Verb tenses can get complicated depending on the language. So in the interest of not going down that road, we’re not even going to invite things like past perfect, subjunctive, pluperfect and such to the party.
Generally speaking, fiction writers choose either past or present tense for their narratives. We could try writing in future tense – and I think I recall a couple of experimental short stories someone wrote that way – but this stretches reader expectations to the breaking point and puts more emphasis on the verb tense than a writer usually wants. In other words, it’s distracting and not sustainable for a long work.
Which leaves us with our friends past and present. Depending on the genre in which a writer originally cut their narrative teeth, we may be more comfortable in one than the other. SFF writers tend to be more comfortable with the past tense while erotic and sometimes romance writers lean toward the present.
Some of this has to do with POV, too. First-person POV’s lend themselves more easily to present tense. It’s a more intimate narrative setting. The main characters take us along for the ride in their heads so present tense can feel more natural. I know lots of folks out there are cringing and saying “I hate present tense.” But when it’s done well, there are valid reasons for using it – to limit our vision as readers, to bring the reader along as a confidante, sometimes even to put the reader inside the head of an unreliable narrator which may serve to create clever narrative blind spots.
No matter which route the writer chooses, it’s important to then pay attention to consistency in tense choices. Switching back and forth between past and present is a common mistake of the inexperienced writer – and writers seeking publication should be beyond that point. Present should stay present. Past should stay past. There are, of course…wait for it…exceptions.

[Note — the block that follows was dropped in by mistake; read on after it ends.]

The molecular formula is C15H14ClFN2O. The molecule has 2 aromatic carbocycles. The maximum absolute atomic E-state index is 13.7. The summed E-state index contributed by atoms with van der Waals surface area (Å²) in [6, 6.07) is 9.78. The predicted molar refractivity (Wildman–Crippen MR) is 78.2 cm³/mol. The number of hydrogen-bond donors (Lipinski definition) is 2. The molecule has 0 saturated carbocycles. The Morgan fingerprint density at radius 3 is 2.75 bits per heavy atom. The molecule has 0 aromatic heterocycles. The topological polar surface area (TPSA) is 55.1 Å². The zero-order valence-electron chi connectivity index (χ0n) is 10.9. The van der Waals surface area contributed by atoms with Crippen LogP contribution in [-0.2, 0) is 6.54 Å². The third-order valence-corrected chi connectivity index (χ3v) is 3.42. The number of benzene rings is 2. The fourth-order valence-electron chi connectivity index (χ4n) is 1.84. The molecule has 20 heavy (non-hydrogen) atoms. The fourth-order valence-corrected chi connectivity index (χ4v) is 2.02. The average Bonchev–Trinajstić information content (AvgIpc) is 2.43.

Flashbacks: Stop wincing, writing instructors. Sometimes a writer needs them. Sometimes they’re part of the narrative structure. When writing a present tense story, flashbacks can certainly flip to past tense. I would suggest using this device sparingly, as a general rule.
Internal monologue: When writing past tense, sometimes a writer lets us see directly inside the character’s head where said character is having thinky thoughts and possibly a conversation with him/her/themselves. Since the character is present in that moment, these usually flip over to present tense. (More often than not in italics as well to give the reader a clue and not cause a jarring, throw-reader-out-of-the-story moment.)
Breaking the Fourth Wall: Everyone ‘s seen this illustrated in bright, shiny, unicorn rainbow colors with Deadpool recently. But authors use this device all the time where the character suddenly turns to the reader and says, “You know how such and such often happens?” and so on. Keep in mind that the character is speaking directly to the audience and a present tense conversational tone works best. I recently read a book (one I was very much enjoying) where the sarcastic main character breaks the wall – and it was in past tense. It read so oddly, the moment was so jarring, that I read the passage several times to be sure and forgot where I was in the story. Don’t do this to your readers.
So watch those tense situations carefully and if it sounds off? It probably is.